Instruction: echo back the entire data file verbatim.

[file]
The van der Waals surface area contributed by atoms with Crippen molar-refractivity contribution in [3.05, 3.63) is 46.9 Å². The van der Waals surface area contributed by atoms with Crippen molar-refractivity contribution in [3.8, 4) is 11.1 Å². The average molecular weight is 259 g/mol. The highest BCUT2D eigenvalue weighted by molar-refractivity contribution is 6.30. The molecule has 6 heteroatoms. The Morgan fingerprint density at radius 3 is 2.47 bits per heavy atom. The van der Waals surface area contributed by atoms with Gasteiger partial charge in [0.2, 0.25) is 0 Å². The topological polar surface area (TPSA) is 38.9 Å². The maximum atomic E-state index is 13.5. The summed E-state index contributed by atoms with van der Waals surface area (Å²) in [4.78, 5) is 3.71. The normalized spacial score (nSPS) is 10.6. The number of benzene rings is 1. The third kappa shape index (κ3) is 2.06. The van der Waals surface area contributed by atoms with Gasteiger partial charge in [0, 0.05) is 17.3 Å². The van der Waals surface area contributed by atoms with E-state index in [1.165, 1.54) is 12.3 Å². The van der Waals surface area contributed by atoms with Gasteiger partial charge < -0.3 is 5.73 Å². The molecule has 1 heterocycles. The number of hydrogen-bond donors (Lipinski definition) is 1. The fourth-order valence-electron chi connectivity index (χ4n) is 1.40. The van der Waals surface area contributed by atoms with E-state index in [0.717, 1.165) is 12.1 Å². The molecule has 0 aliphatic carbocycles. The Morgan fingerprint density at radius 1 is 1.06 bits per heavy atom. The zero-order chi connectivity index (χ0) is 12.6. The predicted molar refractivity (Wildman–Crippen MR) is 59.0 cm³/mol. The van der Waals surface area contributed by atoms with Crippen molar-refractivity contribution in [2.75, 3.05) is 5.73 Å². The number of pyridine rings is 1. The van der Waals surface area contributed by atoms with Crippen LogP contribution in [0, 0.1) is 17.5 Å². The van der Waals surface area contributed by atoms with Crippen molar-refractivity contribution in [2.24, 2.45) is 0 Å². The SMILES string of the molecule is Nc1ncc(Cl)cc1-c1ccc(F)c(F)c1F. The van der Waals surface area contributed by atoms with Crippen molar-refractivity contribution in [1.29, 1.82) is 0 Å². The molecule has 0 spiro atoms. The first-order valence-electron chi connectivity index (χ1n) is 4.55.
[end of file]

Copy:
The van der Waals surface area contributed by atoms with Crippen molar-refractivity contribution in [3.05, 3.63) is 46.9 Å². The van der Waals surface area contributed by atoms with Crippen molar-refractivity contribution in [3.8, 4) is 11.1 Å². The average molecular weight is 259 g/mol. The highest BCUT2D eigenvalue weighted by molar-refractivity contribution is 6.30. The molecule has 6 heteroatoms. The Morgan fingerprint density at radius 3 is 2.47 bits per heavy atom. The van der Waals surface area contributed by atoms with Gasteiger partial charge in [0.2, 0.25) is 0 Å². The topological polar surface area (TPSA) is 38.9 Å². The maximum atomic E-state index is 13.5. The summed E-state index contributed by atoms with van der Waals surface area (Å²) in [4.78, 5) is 3.71. The normalized spacial score (nSPS) is 10.6. The number of benzene rings is 1. The third kappa shape index (κ3) is 2.06. The van der Waals surface area contributed by atoms with Gasteiger partial charge in [0, 0.05) is 17.3 Å². The van der Waals surface area contributed by atoms with E-state index in [1.165, 1.54) is 12.3 Å². The van der Waals surface area contributed by atoms with Gasteiger partial charge < -0.3 is 5.73 Å². The molecule has 1 heterocycles. The number of hydrogen-bond donors (Lipinski definition) is 1. The fourth-order valence-electron chi connectivity index (χ4n) is 1.40. The van der Waals surface area contributed by atoms with E-state index in [0.717, 1.165) is 12.1 Å². The molecule has 0 aliphatic carbocycles. The Morgan fingerprint density at radius 1 is 1.06 bits per heavy atom. The zero-order chi connectivity index (χ0) is 12.6. The predicted molar refractivity (Wildman–Crippen MR) is 59.0 cm³/mol. The van der Waals surface area contributed by atoms with Crippen molar-refractivity contribution in [2.75, 3.05) is 5.73 Å². The number of pyridine rings is 1. The van der Waals surface area contributed by atoms with Crippen LogP contribution in [0, 0.1) is 17.5 Å². The van der Waals surface area contributed by atoms with Crippen molar-refractivity contribution in [2.24, 2.45) is 0 Å². The SMILES string of the molecule is Nc1ncc(Cl)cc1-c1ccc(F)c(F)c1F. The van der Waals surface area contributed by atoms with Crippen molar-refractivity contribution in [1.29, 1.82) is 0 Å². The molecule has 0 spiro atoms. The first-order valence-electron chi connectivity index (χ1n) is 4.55.